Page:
Plant spies: DARPA’s plan to create organic surveillance sensors
There are plenty of gardeners that talk to their plants in the belief that it helps them grow. While plants aren't likely to be eavesdropping on our conversations anytime soon, they could be gathering different types of intelligence if a new DARPA program bears fruit. The agency is pursuing research into genetically modifying plants to turn them into self-sustaining surveillance sensors.
The Defense Advanced Research Projects Agency (DARPA) is essentially the US government's major technology research arm, dedicated to developing innovations that strive for transformational technological change. Just this year we've seen landmark announcements from the agency directing funding to new gene editing technologies and development into brain-computer interface devices.
The latest program to be revealed is called Advanced Plant Technologies (APT) and it is currently seeking proposals from the science and technology community on the potential ways plant physiology could be appropriated to detect "chemical, biological, radiological, and/or nuclear threats, as well as electromagnetic signals."
The aim of the program is to genetically modify certain plants so that specific response mechanisms are triggered when they are presented with specific stimuli. It is suggested that existing hardware can be used to remotely monitor these responses so the plants could essentially be used as organic sensors. As such, the program won't seek to develop new hardware for this purpose, but rely on existing technologies that can already measure such things as a plants' temperature, chemical composition and reflectance.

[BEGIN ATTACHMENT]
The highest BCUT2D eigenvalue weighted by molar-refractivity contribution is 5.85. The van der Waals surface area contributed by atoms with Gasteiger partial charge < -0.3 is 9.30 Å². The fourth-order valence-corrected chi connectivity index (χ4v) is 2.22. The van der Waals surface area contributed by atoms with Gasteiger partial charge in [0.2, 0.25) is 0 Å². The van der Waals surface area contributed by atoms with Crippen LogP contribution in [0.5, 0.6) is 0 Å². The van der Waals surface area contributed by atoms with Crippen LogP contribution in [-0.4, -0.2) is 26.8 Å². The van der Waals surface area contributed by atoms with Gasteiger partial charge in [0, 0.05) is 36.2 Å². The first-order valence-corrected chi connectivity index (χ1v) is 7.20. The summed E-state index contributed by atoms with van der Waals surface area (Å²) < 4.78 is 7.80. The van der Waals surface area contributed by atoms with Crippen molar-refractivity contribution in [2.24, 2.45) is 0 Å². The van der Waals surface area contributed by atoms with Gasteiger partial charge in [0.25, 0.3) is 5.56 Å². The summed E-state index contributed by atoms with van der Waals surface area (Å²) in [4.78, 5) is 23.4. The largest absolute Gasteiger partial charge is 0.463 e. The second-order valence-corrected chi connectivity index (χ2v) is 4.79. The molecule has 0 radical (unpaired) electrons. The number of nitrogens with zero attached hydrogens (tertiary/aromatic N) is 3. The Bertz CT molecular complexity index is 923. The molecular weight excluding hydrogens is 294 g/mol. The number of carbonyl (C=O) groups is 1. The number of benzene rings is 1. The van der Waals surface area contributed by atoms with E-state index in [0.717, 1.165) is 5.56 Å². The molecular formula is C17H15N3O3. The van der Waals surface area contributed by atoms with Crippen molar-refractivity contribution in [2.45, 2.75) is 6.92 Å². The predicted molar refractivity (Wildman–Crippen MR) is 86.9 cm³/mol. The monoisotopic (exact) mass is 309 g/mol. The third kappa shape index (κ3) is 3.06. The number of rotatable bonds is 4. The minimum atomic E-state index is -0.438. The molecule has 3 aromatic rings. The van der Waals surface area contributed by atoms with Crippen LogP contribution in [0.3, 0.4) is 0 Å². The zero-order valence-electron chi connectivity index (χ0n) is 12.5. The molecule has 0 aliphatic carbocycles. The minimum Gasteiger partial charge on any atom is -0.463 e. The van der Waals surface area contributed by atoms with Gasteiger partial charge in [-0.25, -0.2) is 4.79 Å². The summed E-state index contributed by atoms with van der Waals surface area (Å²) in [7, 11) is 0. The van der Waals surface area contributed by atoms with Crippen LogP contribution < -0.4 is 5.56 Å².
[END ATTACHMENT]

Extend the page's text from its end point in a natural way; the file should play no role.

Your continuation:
"Plants are highly attuned to their environments and naturally manifest physiological responses to basic stimuli such as light and temperature, but also in some cases to touch, chemicals, pests, and pathogens," says Program Manager for APT, Blake Bextine. "Emerging molecular and modeling techniques may make it possible to reprogram these detection and reporting capabilities for a wide range of stimuli, which would not only open up new intelligence streams, but also reduce the personnel risks and costs associated with traditional sensors."
No specific plants or external stimuli have been specified yet, as DARPA says these details will be clarified as the research proposals are evaluated. However, the initial announcement does add that the goal is to, "modify multiple and complex traits to give plants new capabilities that enable them to sense and report on numerous stimuli."
Of course, all these preliminary studies will be contained in laboratories, greenhouse environments, or simulated natural environments. Only if the research proves successful will field trials take place under the watchful eye of the U.S. Department of Agriculture's Animal and Plant Health Inspection Service.